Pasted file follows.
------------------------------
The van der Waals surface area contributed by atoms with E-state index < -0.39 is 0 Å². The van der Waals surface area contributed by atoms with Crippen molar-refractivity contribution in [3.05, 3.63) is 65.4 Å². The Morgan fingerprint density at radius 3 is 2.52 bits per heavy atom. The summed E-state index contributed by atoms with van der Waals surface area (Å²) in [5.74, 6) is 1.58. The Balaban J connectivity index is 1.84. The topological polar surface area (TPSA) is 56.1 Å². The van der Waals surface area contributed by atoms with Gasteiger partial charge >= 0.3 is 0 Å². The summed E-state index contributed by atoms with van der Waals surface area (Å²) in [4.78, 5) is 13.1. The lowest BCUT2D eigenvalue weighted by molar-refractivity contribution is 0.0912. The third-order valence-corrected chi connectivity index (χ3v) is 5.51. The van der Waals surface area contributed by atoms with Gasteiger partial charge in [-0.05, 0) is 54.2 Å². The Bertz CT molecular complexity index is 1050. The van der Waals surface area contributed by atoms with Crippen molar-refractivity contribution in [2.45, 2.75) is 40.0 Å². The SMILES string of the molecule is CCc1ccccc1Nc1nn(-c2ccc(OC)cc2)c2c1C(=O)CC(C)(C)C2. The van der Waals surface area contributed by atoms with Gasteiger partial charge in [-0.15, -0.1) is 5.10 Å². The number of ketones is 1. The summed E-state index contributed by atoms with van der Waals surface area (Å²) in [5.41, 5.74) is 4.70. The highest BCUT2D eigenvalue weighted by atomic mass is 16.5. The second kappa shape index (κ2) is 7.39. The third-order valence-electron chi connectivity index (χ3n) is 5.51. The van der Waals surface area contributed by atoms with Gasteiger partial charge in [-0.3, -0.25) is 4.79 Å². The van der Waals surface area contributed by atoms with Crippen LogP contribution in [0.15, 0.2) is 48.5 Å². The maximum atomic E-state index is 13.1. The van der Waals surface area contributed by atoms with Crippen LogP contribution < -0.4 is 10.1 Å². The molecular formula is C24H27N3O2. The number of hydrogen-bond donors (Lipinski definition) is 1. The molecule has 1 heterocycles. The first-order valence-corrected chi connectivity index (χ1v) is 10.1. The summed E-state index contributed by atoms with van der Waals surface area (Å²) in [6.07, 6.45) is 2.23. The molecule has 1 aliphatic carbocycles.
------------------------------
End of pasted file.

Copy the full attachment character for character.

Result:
The van der Waals surface area contributed by atoms with E-state index < -0.39 is 0 Å². The van der Waals surface area contributed by atoms with Crippen molar-refractivity contribution in [3.05, 3.63) is 65.4 Å². The Morgan fingerprint density at radius 3 is 2.52 bits per heavy atom. The summed E-state index contributed by atoms with van der Waals surface area (Å²) in [5.74, 6) is 1.58. The Balaban J connectivity index is 1.84. The topological polar surface area (TPSA) is 56.1 Å². The van der Waals surface area contributed by atoms with Gasteiger partial charge >= 0.3 is 0 Å². The summed E-state index contributed by atoms with van der Waals surface area (Å²) in [4.78, 5) is 13.1. The lowest BCUT2D eigenvalue weighted by molar-refractivity contribution is 0.0912. The third-order valence-corrected chi connectivity index (χ3v) is 5.51. The van der Waals surface area contributed by atoms with Gasteiger partial charge in [-0.05, 0) is 54.2 Å². The Bertz CT molecular complexity index is 1050. The van der Waals surface area contributed by atoms with Crippen molar-refractivity contribution in [2.45, 2.75) is 40.0 Å². The SMILES string of the molecule is CCc1ccccc1Nc1nn(-c2ccc(OC)cc2)c2c1C(=O)CC(C)(C)C2. The van der Waals surface area contributed by atoms with Gasteiger partial charge in [-0.15, -0.1) is 5.10 Å². The number of ketones is 1. The summed E-state index contributed by atoms with van der Waals surface area (Å²) in [5.41, 5.74) is 4.70. The highest BCUT2D eigenvalue weighted by atomic mass is 16.5. The second kappa shape index (κ2) is 7.39. The third-order valence-electron chi connectivity index (χ3n) is 5.51. The van der Waals surface area contributed by atoms with Gasteiger partial charge in [-0.3, -0.25) is 4.79 Å². The van der Waals surface area contributed by atoms with Crippen LogP contribution in [0.15, 0.2) is 48.5 Å². The maximum atomic E-state index is 13.1. The van der Waals surface area contributed by atoms with Crippen LogP contribution < -0.4 is 10.1 Å². The molecular formula is C24H27N3O2. The number of hydrogen-bond donors (Lipinski definition) is 1. The molecule has 1 heterocycles. The first-order valence-corrected chi connectivity index (χ1v) is 10.1. The summed E-state index contributed by atoms with van der Waals surface area (Å²) in [6.07, 6.45) is 2.23. The molecule has 1 aliphatic carbocycles.